• The FreeRTOS is used.
  • The SPI is used as host interface.
  • A CLRC663 plus reader IC is used.
  • And, communication with NTAG I2C plus is needed ( ISO14443 Type A card and NFC Forum Type 2 Tag compliant)

 

As a result, the software components that need to be enabled within the NFC Reader Library are depicted in the following picture:

ReaderLib

NTAG_Device2DeviceDemo  application workflow

The reader module firmware starts its execution as soon as it is connected to the power bank. The firmware initializes the GPIOs, the UART for the tablet connection and the NFC Reader Library for the contactless operation. After all these initializations, the firmware code generates a new thread in charge of dealing with the disk operation. In this separate thread, the discovery loop for detection of Type A and Type V cards is configured and started. After that, the firmware keeps listening until the NTAG I2C plus is detected (i.e. the disk is mounted). On detection, the operation with the rotating disk starts:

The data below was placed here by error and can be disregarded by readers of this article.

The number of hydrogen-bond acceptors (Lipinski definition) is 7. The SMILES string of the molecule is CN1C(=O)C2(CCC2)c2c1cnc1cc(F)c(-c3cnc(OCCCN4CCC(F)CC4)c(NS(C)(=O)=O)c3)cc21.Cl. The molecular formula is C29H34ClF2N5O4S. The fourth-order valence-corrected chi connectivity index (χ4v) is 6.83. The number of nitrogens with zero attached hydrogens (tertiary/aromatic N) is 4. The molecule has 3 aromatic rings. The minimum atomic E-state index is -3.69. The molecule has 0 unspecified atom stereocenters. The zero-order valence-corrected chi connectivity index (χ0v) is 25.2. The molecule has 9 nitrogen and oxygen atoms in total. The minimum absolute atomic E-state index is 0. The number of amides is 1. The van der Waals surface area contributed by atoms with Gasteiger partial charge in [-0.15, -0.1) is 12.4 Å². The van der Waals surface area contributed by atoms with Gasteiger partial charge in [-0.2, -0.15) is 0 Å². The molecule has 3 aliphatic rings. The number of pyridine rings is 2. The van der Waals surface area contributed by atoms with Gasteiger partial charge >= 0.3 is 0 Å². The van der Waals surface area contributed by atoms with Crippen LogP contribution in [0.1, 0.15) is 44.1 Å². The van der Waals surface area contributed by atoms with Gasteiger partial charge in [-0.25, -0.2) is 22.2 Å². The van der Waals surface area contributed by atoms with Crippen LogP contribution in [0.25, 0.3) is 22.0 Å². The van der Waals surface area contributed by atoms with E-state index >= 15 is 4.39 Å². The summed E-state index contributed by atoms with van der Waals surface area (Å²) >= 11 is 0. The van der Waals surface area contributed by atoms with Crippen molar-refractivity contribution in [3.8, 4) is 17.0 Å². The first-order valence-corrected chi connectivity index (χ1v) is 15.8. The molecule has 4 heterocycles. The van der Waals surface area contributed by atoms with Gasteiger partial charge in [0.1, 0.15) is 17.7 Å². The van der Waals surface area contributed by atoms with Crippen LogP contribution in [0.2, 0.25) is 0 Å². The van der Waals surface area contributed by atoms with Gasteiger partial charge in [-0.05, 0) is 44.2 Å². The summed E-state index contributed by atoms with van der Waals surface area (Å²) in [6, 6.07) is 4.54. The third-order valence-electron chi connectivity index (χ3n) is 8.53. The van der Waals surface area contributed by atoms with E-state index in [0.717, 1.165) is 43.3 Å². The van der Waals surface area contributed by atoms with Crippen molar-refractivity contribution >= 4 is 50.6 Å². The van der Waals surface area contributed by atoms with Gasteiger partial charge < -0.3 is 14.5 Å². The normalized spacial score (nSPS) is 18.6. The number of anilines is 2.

• The reader module waits until the SRAM is available for the RF interface. The SRAM is available for the RF interface while the pass-through mode is enabled (PTHROUGH_ON_OFF register is set) and the RF to I2C direction is set (TRANSFER_DIR register bit).
  • The board buttons are checked and the SRAM is written with the corresponding information.

 

At this point, the program awaits to receive data from the rotating disk. For that, it keeps polling if new data was written in the SRAM by the I2C interface (SRAM_RF_READY register bit is set). If new data is available, the SRAM is read and the data is processed:

  • The accelerometer axis coordinates are read, the angle is calculated and the appropriate LED on the circle is activated.
  • While the button 3 is pressed, the MCU triggers the LED pattern on the circle.